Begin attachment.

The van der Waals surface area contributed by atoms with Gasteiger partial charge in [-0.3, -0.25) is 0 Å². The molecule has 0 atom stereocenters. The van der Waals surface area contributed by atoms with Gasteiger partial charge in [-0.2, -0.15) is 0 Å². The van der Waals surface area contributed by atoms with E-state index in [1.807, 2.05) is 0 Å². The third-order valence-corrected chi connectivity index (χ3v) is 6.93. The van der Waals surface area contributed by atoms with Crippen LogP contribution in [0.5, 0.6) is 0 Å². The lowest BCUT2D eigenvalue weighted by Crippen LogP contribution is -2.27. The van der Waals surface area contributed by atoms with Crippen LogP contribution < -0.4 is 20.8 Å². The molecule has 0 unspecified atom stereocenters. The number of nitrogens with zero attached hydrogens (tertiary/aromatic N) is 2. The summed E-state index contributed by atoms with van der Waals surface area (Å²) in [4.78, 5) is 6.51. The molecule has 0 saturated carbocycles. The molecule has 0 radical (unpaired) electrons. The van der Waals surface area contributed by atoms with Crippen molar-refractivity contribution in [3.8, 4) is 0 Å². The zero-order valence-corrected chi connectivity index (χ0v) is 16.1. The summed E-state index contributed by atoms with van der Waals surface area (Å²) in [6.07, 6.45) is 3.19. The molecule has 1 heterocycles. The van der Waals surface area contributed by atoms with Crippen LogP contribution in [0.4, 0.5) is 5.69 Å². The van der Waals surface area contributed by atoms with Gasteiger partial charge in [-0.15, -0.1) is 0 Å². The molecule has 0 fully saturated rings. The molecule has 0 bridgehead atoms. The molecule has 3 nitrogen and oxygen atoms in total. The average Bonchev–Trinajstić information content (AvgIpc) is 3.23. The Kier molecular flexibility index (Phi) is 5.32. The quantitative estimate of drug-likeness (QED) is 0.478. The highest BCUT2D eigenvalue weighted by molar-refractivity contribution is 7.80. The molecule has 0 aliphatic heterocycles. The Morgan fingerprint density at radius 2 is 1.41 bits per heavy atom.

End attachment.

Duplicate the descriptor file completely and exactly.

The van der Waals surface area contributed by atoms with Gasteiger partial charge in [-0.3, -0.25) is 0 Å². The molecule has 0 atom stereocenters. The van der Waals surface area contributed by atoms with Gasteiger partial charge in [-0.2, -0.15) is 0 Å². The van der Waals surface area contributed by atoms with E-state index in [1.807, 2.05) is 0 Å². The third-order valence-corrected chi connectivity index (χ3v) is 6.93. The van der Waals surface area contributed by atoms with Crippen LogP contribution in [0.5, 0.6) is 0 Å². The lowest BCUT2D eigenvalue weighted by Crippen LogP contribution is -2.27. The van der Waals surface area contributed by atoms with Crippen LogP contribution < -0.4 is 20.8 Å². The molecule has 0 unspecified atom stereocenters. The number of nitrogens with zero attached hydrogens (tertiary/aromatic N) is 2. The summed E-state index contributed by atoms with van der Waals surface area (Å²) in [4.78, 5) is 6.51. The molecule has 0 saturated carbocycles. The molecule has 0 radical (unpaired) electrons. The van der Waals surface area contributed by atoms with Crippen molar-refractivity contribution in [3.8, 4) is 0 Å². The zero-order valence-corrected chi connectivity index (χ0v) is 16.1. The summed E-state index contributed by atoms with van der Waals surface area (Å²) in [6.07, 6.45) is 3.19. The molecule has 1 heterocycles. The van der Waals surface area contributed by atoms with Crippen LogP contribution in [0.4, 0.5) is 5.69 Å². The van der Waals surface area contributed by atoms with Gasteiger partial charge in [-0.15, -0.1) is 0 Å². The molecule has 0 fully saturated rings. The molecule has 0 bridgehead atoms. The molecule has 3 nitrogen and oxygen atoms in total. The average Bonchev–Trinajstić information content (AvgIpc) is 3.23. The Kier molecular flexibility index (Phi) is 5.32. The quantitative estimate of drug-likeness (QED) is 0.478. The highest BCUT2D eigenvalue weighted by molar-refractivity contribution is 7.80. The molecule has 0 aliphatic heterocycles. The Morgan fingerprint density at radius 2 is 1.41 bits per heavy atom.